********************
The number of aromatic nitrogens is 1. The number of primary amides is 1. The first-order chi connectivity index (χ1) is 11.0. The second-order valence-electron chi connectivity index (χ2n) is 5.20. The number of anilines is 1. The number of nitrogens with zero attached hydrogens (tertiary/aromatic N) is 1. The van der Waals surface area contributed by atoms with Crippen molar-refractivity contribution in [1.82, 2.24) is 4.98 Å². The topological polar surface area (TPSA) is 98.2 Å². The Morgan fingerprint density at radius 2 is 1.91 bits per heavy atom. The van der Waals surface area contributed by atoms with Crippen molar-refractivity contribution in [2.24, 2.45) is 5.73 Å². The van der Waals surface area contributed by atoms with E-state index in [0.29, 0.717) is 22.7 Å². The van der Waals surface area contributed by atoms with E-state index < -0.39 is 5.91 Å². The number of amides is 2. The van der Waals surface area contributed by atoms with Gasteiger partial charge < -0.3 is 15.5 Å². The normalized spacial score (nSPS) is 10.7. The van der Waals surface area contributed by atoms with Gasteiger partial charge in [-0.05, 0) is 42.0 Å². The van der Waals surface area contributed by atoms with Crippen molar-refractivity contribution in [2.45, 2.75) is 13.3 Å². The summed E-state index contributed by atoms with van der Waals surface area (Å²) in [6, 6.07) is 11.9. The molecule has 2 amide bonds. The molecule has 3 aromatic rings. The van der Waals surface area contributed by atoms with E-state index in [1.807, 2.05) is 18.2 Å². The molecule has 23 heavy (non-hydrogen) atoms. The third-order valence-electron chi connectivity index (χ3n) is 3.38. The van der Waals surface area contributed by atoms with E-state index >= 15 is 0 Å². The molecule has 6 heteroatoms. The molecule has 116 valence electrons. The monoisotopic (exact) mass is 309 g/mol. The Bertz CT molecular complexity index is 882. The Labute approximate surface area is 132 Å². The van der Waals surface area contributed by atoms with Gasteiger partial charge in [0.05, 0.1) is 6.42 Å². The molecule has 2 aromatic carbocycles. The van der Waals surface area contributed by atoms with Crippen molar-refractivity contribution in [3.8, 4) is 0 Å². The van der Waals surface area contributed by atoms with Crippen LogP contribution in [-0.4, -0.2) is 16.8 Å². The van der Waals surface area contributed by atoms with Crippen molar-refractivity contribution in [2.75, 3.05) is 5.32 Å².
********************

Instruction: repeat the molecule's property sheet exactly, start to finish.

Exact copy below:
The number of aromatic nitrogens is 1. The number of primary amides is 1. The first-order chi connectivity index (χ1) is 11.0. The second-order valence-electron chi connectivity index (χ2n) is 5.20. The number of anilines is 1. The number of nitrogens with zero attached hydrogens (tertiary/aromatic N) is 1. The van der Waals surface area contributed by atoms with Crippen molar-refractivity contribution in [1.82, 2.24) is 4.98 Å². The topological polar surface area (TPSA) is 98.2 Å². The Morgan fingerprint density at radius 2 is 1.91 bits per heavy atom. The van der Waals surface area contributed by atoms with Crippen molar-refractivity contribution in [2.24, 2.45) is 5.73 Å². The van der Waals surface area contributed by atoms with E-state index in [0.29, 0.717) is 22.7 Å². The van der Waals surface area contributed by atoms with E-state index < -0.39 is 5.91 Å². The number of amides is 2. The van der Waals surface area contributed by atoms with Gasteiger partial charge < -0.3 is 15.5 Å². The normalized spacial score (nSPS) is 10.7. The van der Waals surface area contributed by atoms with Gasteiger partial charge in [-0.05, 0) is 42.0 Å². The van der Waals surface area contributed by atoms with Crippen molar-refractivity contribution in [2.45, 2.75) is 13.3 Å². The summed E-state index contributed by atoms with van der Waals surface area (Å²) in [6, 6.07) is 11.9. The molecule has 2 amide bonds. The molecule has 3 aromatic rings. The van der Waals surface area contributed by atoms with E-state index in [1.807, 2.05) is 18.2 Å². The molecule has 23 heavy (non-hydrogen) atoms. The third-order valence-electron chi connectivity index (χ3n) is 3.38. The van der Waals surface area contributed by atoms with E-state index >= 15 is 0 Å². The molecule has 6 heteroatoms. The molecule has 116 valence electrons. The monoisotopic (exact) mass is 309 g/mol. The Bertz CT molecular complexity index is 882. The Labute approximate surface area is 132 Å². The van der Waals surface area contributed by atoms with Gasteiger partial charge in [0.05, 0.1) is 6.42 Å². The molecule has 2 aromatic carbocycles. The van der Waals surface area contributed by atoms with Crippen molar-refractivity contribution in [3.8, 4) is 0 Å². The van der Waals surface area contributed by atoms with Crippen LogP contribution in [-0.4, -0.2) is 16.8 Å². The van der Waals surface area contributed by atoms with Crippen molar-refractivity contribution in [2.75, 3.05) is 5.32 Å².